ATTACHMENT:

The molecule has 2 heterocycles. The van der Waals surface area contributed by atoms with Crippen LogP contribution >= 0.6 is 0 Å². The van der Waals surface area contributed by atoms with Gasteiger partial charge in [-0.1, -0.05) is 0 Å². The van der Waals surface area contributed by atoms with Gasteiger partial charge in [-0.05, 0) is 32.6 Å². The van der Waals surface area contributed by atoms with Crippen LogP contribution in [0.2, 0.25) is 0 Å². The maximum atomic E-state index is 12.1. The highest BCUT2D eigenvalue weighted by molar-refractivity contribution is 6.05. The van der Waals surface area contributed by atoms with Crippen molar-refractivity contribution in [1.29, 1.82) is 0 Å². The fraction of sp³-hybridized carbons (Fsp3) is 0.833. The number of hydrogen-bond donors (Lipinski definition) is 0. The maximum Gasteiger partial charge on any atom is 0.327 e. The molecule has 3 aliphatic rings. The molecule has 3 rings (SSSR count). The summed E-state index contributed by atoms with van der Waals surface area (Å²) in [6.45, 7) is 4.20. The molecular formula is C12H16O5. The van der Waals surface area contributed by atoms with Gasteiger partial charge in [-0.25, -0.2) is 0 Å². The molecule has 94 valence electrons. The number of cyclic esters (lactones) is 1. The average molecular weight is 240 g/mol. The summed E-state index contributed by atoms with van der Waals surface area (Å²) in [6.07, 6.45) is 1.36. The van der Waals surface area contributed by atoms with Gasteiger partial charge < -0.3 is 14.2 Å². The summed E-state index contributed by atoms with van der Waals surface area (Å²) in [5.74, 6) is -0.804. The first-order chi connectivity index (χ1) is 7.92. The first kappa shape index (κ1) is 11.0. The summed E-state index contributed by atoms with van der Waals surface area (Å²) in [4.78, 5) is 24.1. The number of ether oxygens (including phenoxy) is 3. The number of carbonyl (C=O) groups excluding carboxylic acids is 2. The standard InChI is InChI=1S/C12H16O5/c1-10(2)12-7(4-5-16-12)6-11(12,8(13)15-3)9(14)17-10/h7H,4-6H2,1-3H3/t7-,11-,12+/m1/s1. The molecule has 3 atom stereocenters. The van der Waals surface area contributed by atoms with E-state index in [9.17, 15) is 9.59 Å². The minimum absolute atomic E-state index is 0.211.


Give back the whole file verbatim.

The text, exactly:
The molecule has 2 heterocycles. The van der Waals surface area contributed by atoms with Crippen LogP contribution >= 0.6 is 0 Å². The van der Waals surface area contributed by atoms with Gasteiger partial charge in [-0.1, -0.05) is 0 Å². The van der Waals surface area contributed by atoms with Gasteiger partial charge in [-0.05, 0) is 32.6 Å². The van der Waals surface area contributed by atoms with Crippen LogP contribution in [0.2, 0.25) is 0 Å². The maximum atomic E-state index is 12.1. The highest BCUT2D eigenvalue weighted by molar-refractivity contribution is 6.05. The van der Waals surface area contributed by atoms with Crippen molar-refractivity contribution in [1.29, 1.82) is 0 Å². The fraction of sp³-hybridized carbons (Fsp3) is 0.833. The number of hydrogen-bond donors (Lipinski definition) is 0. The maximum Gasteiger partial charge on any atom is 0.327 e. The molecule has 3 aliphatic rings. The molecule has 3 rings (SSSR count). The summed E-state index contributed by atoms with van der Waals surface area (Å²) in [6.45, 7) is 4.20. The molecular formula is C12H16O5. The van der Waals surface area contributed by atoms with Gasteiger partial charge in [-0.25, -0.2) is 0 Å². The molecule has 94 valence electrons. The number of cyclic esters (lactones) is 1. The average molecular weight is 240 g/mol. The summed E-state index contributed by atoms with van der Waals surface area (Å²) in [6.07, 6.45) is 1.36. The van der Waals surface area contributed by atoms with Gasteiger partial charge < -0.3 is 14.2 Å². The summed E-state index contributed by atoms with van der Waals surface area (Å²) in [5.74, 6) is -0.804. The first-order chi connectivity index (χ1) is 7.92. The first kappa shape index (κ1) is 11.0. The summed E-state index contributed by atoms with van der Waals surface area (Å²) in [4.78, 5) is 24.1. The number of ether oxygens (including phenoxy) is 3. The number of carbonyl (C=O) groups excluding carboxylic acids is 2. The standard InChI is InChI=1S/C12H16O5/c1-10(2)12-7(4-5-16-12)6-11(12,8(13)15-3)9(14)17-10/h7H,4-6H2,1-3H3/t7-,11-,12+/m1/s1. The molecule has 3 atom stereocenters. The van der Waals surface area contributed by atoms with E-state index in [9.17, 15) is 9.59 Å². The minimum absolute atomic E-state index is 0.211.